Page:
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Hampsten, Phinney to attend induction into U.S. Bicycling Hall of Fame

Andy Hampsten and Davis Phinney, who played major roles in leading modern U.S. professional cyclists racing in Europe during the mid-1980s, will be inducted May 27 into the U.S. Bicycling Hall. The 15th annual awards banquet will be held at the Somerville Elks Club in nearby Bridgewater, N.J. Both athletes plan to attend the ceremony, as do other athlete inductees: Ned Overend and Victor Vincente of America. Phinney won more than 300 races, including two stages of the Tour de France, over his career from 1976 to 1993. He also won a bronze medal at the 1984 Los Angeles Olympics. Hampsten,

By Peter Nye, VeloNews Correspondent

Hampsten, shown here on the Gavia, a decade after his historic ride up the pass.

Hampsten, shown here on the Gavia, a decade after his historic ride up the pass.

Photo: Coppolillo Media Empire/Used with permission

Andy Hampsten and Davis Phinney, who played major roles in leading modern U.S. professional cyclists racing in Europe during the mid-1980s, will be inducted May 27 into the U.S. Bicycling Hall. The 15th annual awards banquet will be held at the Somerville Elks Club in nearby Bridgewater, N.J. Both athletes plan to attend the ceremony, as do other athlete inductees: Ned Overend and Victor Vincente of America.

Phinney won more than 300 races, including two stages of the Tour de France, over his career from 1976 to 1993. He also won a bronze medal at the 1984 Los Angeles Olympics. Hampsten, the only U.S. rider to win the Tour of Italy and Tour of Switzerland, raced for 20 years before retiring in 1995. Both Phinney and Hampsten represent Modern Post-1975 Competitors.

Phinney, at his long-time home in Colorado.

Phinney, at his long-time home in Colorado.

Photo: Galen Nathanson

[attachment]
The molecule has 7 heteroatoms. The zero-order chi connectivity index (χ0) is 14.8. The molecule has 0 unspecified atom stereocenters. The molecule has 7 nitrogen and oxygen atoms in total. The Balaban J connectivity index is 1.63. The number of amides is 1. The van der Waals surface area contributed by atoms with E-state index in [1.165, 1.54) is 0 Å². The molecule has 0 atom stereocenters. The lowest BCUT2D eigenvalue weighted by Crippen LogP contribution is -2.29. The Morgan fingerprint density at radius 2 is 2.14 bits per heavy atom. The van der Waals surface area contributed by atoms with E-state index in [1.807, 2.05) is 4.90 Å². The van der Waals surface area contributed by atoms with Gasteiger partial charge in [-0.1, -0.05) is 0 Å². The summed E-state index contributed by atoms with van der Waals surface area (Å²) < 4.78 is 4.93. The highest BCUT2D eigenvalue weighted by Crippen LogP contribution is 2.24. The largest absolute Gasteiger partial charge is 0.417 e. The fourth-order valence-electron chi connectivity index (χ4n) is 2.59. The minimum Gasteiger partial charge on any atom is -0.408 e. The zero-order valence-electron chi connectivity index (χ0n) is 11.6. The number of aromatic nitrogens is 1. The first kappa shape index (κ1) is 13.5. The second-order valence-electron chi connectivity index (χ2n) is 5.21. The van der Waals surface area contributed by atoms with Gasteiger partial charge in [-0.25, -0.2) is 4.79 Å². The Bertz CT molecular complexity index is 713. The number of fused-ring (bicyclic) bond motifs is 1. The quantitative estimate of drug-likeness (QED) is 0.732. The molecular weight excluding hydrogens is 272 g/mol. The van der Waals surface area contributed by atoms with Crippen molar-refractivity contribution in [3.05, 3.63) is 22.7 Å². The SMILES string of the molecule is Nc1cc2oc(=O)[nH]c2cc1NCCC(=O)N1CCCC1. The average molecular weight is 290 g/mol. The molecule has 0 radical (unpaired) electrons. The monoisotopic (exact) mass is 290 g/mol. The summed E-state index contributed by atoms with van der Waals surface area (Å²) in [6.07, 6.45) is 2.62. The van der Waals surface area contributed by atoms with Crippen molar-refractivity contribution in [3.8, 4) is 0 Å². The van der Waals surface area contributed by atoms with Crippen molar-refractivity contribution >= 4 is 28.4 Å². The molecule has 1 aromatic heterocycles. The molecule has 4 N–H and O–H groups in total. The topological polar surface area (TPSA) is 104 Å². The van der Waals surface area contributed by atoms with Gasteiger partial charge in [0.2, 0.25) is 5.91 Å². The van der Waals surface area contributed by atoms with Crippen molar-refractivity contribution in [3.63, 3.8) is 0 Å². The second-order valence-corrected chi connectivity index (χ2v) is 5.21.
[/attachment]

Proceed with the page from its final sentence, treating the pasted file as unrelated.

In the Mountain Bike Competitors Category, Ned Overend will be inducted. A successful road racer who switched to the new discipline of mountain bike racing in the 1980s, Overend won the inaugural Union Cycliste Internationale World Mountain Bike Championship in 1990 in Durango, Colorado. He dominated mountain bike racing’s early years and published books as well as videos on the sport.

Another rider known today for his mountain bike racing, Victor Vincente of America, is being inducted in the Modern 1945-1975 Competitor Category. He competed in the 1960 Rome Olympics and 1964 Tokyo Olympics as Michael Hiltner. He also holds the distinction of winning the inaugural national road racing championship in 1965.

Joseph Kopsky (1875-1974) competed in the 1912 Stockholm Olympics U.S. team that won a bronze medal in the 300-kilometer team road race—the last American team to win an Olympic medal until 1984. Kopsky will be inducted in the Veteran Pre-1945 Competitor. He raced professionally in six-day races and later trained many riders, including his daughter, Doris, who won the first women’s national championship in 1937.

In the Contributor Category, Fred DeLong (1915-1995) will be inducted for publishing more than 200 technical articles for trade publications. DeLong, a mechanical engineer, served on the International Standards Organization that set standards on bicycle frame and fork fatigue strength.

Inductions are open to the public, and will feature guest speaker John Eustis, ESPN-TV commentator and two-time USPRO road champion. For call 908/722-3620, or visit the U.S. Bicycling Hall of Fame.

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